And then there is Charles Winninger, who you never can go wrong with as the bumbling but sweet father.
The plot is goofy, the songs are just okay but you must catch “Belle of the Yukon” for a slice of simple, happy entertainment.

Gypsy Rose Lee and Randolph Scott in "Belle of the Yukon"

Gypsy Rose Lee and Randolph Scott in “Belle of the Yukon”

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Classics in the Carolinas: Randolph Scott

Comet Over Hollywood is doing a mini-series of “Classics in the Carolinas.” I’ll be spotlighting classic movie related topics in South Carolina (my home state) and North Carolina (where I currently live and work).

Handsome Randolph Scott

From playing a Confederate soldier alongside Errol Flynn in “Virginia City” (1940) to Shirley Temple’s kindly neighbor in “Rebecca of Sunnybrook Farms” (1938), Randolph Scott acted with the top actors in Hollywood.

But before he romanced Irene Dunne in “Roberta” or was roommates with Cary Grant in their “Bachelor Hall,” Scott grew up in the south.

Though born in Orange County, V.A., in 1898, Scott lived most of his life in Charlotte, N.C. where his father, George Scott, worked as a public accountant and owned the firm Scott, Charnley and Co. The Scott family was prestigious prior to Randolph’s Hollywood fame. His father, a graduate of Guilford College in Greensboro, N.C., was the Chairman of the Finance Committee in Charlotte and oversaw the city’s first published financial statement in the early 1900s.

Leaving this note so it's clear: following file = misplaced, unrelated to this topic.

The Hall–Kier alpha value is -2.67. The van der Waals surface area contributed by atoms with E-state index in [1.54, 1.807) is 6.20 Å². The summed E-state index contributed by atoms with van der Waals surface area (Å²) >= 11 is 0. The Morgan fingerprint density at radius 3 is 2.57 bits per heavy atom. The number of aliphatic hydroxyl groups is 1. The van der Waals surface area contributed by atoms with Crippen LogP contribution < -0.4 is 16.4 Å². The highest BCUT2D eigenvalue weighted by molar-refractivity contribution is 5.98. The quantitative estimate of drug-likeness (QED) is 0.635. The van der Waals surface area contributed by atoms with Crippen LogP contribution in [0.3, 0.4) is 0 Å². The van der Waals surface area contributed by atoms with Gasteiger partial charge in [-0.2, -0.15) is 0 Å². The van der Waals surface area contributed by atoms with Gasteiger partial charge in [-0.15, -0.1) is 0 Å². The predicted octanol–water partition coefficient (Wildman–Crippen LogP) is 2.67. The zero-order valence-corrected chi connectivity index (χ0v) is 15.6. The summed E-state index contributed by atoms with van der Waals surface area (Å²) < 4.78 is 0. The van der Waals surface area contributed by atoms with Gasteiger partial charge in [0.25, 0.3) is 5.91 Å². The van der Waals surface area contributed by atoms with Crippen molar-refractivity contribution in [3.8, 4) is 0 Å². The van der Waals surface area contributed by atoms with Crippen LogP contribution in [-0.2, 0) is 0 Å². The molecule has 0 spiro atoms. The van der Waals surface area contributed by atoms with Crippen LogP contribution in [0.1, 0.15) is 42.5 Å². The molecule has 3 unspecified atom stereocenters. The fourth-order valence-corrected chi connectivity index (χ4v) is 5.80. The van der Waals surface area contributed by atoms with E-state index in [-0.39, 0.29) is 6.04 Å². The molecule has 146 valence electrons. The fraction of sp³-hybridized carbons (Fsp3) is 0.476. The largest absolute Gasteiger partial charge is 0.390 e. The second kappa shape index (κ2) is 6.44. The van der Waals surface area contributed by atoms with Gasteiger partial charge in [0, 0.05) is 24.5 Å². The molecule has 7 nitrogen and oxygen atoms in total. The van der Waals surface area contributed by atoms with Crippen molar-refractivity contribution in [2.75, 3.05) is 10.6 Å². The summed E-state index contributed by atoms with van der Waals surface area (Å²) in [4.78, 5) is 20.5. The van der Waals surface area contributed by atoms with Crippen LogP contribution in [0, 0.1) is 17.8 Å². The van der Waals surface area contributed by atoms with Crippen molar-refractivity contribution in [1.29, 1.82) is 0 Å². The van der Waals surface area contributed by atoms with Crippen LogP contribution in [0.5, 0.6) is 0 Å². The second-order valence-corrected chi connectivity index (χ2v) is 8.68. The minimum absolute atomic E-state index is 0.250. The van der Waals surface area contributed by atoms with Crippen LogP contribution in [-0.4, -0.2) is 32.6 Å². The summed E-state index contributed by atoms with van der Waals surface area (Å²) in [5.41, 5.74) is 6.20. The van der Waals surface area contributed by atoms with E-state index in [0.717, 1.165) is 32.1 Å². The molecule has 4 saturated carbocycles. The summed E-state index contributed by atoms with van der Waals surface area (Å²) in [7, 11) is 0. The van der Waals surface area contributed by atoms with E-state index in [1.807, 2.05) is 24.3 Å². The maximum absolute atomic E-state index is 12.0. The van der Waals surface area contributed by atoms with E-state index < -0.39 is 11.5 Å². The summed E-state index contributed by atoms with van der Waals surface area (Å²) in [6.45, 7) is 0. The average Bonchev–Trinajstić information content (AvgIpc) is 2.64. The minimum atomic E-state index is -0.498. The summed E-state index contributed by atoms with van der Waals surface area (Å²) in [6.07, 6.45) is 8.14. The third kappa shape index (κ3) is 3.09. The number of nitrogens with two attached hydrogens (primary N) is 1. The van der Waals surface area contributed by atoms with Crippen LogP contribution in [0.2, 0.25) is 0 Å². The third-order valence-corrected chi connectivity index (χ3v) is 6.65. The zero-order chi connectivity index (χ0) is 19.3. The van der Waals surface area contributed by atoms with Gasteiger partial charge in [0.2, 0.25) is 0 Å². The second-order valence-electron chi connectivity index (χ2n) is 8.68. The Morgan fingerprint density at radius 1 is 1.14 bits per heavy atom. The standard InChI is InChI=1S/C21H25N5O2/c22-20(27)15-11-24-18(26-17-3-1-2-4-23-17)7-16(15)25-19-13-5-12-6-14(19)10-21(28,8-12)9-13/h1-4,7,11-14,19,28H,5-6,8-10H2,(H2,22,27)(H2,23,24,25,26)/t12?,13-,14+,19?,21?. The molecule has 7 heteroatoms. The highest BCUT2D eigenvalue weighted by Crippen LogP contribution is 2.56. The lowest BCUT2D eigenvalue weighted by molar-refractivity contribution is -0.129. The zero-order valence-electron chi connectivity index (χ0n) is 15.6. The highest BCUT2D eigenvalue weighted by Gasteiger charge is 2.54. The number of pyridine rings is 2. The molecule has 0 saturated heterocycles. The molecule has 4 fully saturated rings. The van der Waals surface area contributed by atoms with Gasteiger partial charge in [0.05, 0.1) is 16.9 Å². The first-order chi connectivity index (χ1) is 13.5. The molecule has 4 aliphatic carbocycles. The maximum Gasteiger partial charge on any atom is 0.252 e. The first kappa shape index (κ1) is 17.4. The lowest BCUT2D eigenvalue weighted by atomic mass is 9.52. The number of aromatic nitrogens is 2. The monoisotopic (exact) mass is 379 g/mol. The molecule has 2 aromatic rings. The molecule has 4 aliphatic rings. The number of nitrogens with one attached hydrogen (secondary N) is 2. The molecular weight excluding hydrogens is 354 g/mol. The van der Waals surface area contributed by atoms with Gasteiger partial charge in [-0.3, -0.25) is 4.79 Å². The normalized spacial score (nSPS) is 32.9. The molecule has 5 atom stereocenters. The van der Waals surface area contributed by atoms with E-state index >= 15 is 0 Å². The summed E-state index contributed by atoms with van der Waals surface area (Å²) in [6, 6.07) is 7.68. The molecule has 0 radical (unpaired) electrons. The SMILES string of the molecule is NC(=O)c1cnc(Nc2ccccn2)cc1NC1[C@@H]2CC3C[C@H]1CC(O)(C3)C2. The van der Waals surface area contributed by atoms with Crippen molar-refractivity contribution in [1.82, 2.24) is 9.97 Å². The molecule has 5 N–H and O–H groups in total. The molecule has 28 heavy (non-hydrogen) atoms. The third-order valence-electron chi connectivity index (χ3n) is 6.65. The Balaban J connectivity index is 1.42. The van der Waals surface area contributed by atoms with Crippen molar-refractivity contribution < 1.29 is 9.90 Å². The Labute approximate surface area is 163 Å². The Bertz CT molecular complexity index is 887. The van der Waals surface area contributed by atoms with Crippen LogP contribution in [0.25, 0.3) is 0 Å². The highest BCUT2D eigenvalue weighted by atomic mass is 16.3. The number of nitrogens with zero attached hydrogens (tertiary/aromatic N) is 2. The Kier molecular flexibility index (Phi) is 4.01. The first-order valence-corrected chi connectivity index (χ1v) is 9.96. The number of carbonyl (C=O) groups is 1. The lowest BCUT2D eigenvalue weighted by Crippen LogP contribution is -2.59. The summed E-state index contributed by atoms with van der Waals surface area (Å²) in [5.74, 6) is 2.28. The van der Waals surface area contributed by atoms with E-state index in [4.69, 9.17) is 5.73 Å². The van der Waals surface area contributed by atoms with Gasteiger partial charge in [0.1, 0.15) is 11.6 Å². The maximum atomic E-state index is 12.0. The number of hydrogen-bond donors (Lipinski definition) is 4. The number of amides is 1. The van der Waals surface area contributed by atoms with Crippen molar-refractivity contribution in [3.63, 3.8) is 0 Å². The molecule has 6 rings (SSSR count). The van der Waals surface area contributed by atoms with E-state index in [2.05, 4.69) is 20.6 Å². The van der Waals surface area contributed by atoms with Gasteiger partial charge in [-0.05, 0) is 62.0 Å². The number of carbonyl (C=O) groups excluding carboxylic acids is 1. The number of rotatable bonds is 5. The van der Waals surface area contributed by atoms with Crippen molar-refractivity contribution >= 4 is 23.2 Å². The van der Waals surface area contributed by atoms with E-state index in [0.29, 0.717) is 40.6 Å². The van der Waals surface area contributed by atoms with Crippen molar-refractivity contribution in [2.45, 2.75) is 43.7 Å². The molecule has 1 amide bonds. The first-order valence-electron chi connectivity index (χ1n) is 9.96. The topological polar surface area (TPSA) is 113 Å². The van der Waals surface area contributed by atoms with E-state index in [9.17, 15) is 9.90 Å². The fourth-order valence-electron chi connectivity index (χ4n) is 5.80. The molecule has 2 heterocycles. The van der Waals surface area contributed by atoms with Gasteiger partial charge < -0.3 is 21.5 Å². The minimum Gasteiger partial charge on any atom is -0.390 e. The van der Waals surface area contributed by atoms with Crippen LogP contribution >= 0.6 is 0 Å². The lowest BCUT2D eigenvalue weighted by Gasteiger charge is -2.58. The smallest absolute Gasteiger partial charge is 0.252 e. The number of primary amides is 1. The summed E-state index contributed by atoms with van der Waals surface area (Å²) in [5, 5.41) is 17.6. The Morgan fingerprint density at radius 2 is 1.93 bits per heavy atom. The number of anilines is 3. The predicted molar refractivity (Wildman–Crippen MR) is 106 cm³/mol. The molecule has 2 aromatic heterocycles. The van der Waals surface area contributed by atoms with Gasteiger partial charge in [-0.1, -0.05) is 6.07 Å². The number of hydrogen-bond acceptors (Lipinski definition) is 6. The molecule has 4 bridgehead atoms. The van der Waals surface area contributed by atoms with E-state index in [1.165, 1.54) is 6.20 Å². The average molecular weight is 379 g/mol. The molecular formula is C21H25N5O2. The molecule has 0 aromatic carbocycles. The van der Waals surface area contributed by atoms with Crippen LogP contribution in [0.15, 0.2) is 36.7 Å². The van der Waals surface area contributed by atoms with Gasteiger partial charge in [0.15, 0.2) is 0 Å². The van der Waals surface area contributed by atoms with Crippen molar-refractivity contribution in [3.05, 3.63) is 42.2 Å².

George Scott also helped modernize Charlotte’s accounting systems for the city’s administration and water department. He also was recognized by the state for the drafting of North Carolina’s first certified public accountant law, and he was appointed by the governor to the state board of accountancy.

Randolph Scott left Charlotte in 1917 when he went to fight in World War I. After returning home, he went to Georgia Tech, with dreams of being an All-American football player until he suffered from a back injury. He then became a Tar Heel when he transferred to the University of North Carolina (UNC) and studied textile engineering and manufacturing.

Scott stayed for two semesters at UNC before returning home to Charlotte where he worked as an accountant for his father’s firm and was a charter member of the Charlotte Civitan Club.

Scott’s grave in Charlotte, N.C. His wife Patricia is buried here with him.

It was in 1927 that Scott left his home of Charlotte, N.C. and traveled to Hollywood with a letter of introduction from his father to Howard Hughes. He was able to meet Hughes and score a screen test with Cecil B. DeMille.

Randolph Scott acted in musicals with Fred Astaire and Ginger Rogers and starred in comedies, but he found his niche in westerns.

“They have been the mainstay of the industry ever since its beginning. And they have been good to me. Westerns are a type of picture which everybody can see and enjoy,” Scott said. “Westerns always make money. And they always increase a star’s fan following.”

Though he acted with the top Hollywood stars of the 1930s and 1940s, he is underrated and not as well known today as his best friends Fred Astaire and Cary Grant.

His last role was an aging gunslinger in Sam Peckinpah’s “Ride the High Country” (1962), after which he didn’t return to films, living the remainder of his life in Beverly Hills.

“All the old movies are turning up on television, and frankly, making pictures doesn’t interest me too much anymore,” he said in 1962.

Scott passed away in 1987 and was buried in his childhood home of Charlotte, N.C. His grave is four blocks from his childhood home.

Since I live close to Charlotte, I visited his grave on Sept. 1, 2012, in Elmwood Cemetery. His wife Patricia of 44 years was buried with him.

Paying my respects to Mr. Scott and his wife.